Lehigh will be instituting a policy to make campus tobacco and smoke-free starting in August 2021, with changes to begin over the summer. (Megan Burke/B&W Staff)

Lehigh still undecided on 4 percent tuition increase


More than three weeks since Lehigh announced it is planning to open its campus this fall semester, the university is still noncommittal on the cost of tuition this academic year. 

Meanwhile, over $2,000 for students and their families hang in the balance.

Lehigh originally announced a 4 percent tuition increase for the 2020-21 academic year this past February. The planned increase was to follow a 4.4 percent tuition increase the year prior and a 4.3 percent increase the year before that. 

Tuition was set to increase by $2,190, leaving the total cost of attending Lehigh as an undergraduate at approximately $72,440 this academic year. 

But after Lehigh was forced to shut its campus down in March due to COVID-19 and issue related refunds to housing and dining plans, the university has faced a series of financial hurdles. The university announced a $40 million budget shortfall and was forced to place certain employees on furlough, which began on July 1. Lehigh also implemented a hiring freeze and certain high level administrators have taken pay cuts.  

And the last admissions cycle also proved to be challenging for Lehigh. The university saw more than 3,000 fewer applicants for the class of 2024 compared to the class of 2023, even while the university attempts to grow its student body under the Path to Prominence.

In an April Brown and White article, which reported on other universities’ decisions to freeze tuition for this coming year, Lehigh had not yet made a decision on its planned tuition hike. 

“Lehigh is exploring several options, but no decisions have been made,” said Pat Johnson, Lehigh’s vice president of Finance and Administration, in April. “I don’t expect us to announce any plans until after the semester ends.”

The Brown and White has inquired multiple times since then to check in on any decision Lehigh has made regarding the cost of tuition. On June 14, Johnson couldn’t report any final decisions on the matter.

We are still looking at financial models, so the university has not finalized any decisions about tuition,” Johnson said in a June 14 email, which came days after Lehigh announced its plan to reopen campus this fall.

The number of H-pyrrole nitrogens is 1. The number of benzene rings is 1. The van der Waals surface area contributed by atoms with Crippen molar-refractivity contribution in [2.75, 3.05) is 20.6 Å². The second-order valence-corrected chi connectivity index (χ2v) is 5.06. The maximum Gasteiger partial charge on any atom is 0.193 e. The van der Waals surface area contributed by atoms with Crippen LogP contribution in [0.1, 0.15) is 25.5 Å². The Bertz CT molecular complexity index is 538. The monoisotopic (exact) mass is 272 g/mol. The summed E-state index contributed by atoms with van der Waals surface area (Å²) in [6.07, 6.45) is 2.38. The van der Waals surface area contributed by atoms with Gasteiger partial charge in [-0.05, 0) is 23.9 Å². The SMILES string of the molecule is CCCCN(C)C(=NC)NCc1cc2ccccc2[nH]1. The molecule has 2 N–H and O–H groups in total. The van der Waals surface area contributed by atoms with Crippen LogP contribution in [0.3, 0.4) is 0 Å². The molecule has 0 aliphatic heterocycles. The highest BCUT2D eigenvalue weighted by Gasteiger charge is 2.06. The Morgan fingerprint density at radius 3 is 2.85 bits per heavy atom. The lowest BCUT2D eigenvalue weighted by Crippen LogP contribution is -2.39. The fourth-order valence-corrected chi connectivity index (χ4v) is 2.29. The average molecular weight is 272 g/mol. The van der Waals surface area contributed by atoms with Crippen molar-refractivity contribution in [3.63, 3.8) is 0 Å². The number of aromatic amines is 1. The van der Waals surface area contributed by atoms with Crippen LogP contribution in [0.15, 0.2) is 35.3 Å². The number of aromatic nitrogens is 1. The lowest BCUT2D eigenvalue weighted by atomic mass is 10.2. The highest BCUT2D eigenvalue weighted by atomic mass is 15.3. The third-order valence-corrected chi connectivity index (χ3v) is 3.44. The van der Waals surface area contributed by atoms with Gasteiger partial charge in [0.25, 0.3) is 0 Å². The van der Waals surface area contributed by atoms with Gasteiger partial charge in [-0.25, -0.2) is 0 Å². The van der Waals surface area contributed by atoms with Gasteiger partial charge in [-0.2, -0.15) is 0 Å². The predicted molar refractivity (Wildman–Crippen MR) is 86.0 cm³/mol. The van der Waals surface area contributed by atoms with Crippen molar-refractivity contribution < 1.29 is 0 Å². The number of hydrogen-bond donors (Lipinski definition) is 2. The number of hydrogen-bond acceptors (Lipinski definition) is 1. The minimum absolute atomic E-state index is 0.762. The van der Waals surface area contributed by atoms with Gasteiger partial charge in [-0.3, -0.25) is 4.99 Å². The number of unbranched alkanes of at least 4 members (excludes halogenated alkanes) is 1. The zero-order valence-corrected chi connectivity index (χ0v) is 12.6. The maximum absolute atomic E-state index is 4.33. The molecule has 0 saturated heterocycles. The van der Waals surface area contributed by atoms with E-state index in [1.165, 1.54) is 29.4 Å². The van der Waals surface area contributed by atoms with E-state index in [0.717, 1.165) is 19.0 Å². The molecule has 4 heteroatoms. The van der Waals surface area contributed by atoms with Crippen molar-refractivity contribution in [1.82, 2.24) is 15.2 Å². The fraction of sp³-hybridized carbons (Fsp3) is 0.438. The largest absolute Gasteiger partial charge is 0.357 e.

A follow up request on July 1 has gone unanswered thus far. 

The questions on tuition come after the university released a general outline of what the semester will look like this fall. 

Any in-person instruction or activities will end at Thanksgiving break. Every course will be taught at least partially online, large lectures will “almost certainly” be entirely remote and face coverings will be required in any public space on campus. Any large gathering will likely be canceled or held virtually, and dining “grab and go” options will be expanded. 

Libraries, recreational facilities and residence hall common areas will need to comply with social distancing guidelines. All students, faculty and staff will “be required to complete training and acknowledge that they agree to uphold these community standards before returning to campus.”

Lehigh also said there “may be a reduction in the number of beds available in residence halls” due to COVID-19 restrictions, and the university is “working with hotels” to provide additional beds if needed.

The “phased opening” would allow Lehigh faculty, staff and graduate students to work on campus starting Aug. 3. Social distancing, hygiene and density reduction practices must be in effect, according to the university’s website. 

While all Pennsylvania counties are now in the least restrictive “green” phase of reopening, Lehigh’s phased opening plan will roll out as coronavirus cases are spiking nationwide. 

The nearby states of New Jersey, New York and Connecticut recently announced individuals entering the Tri-state area from one of 16 states must self-quarantine for two weeks upon arrival. The list of states under the new travel advisory include Florida, Arizona, Texas and California, among others — four states currently seeing a surge in cases. 

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1 Comment

  1. Robert Davenport on

    I wonder if there are statistics for populations of students, teachers, administration and support staff for past years with regard to tuition (inflation adjusted would be preferable).

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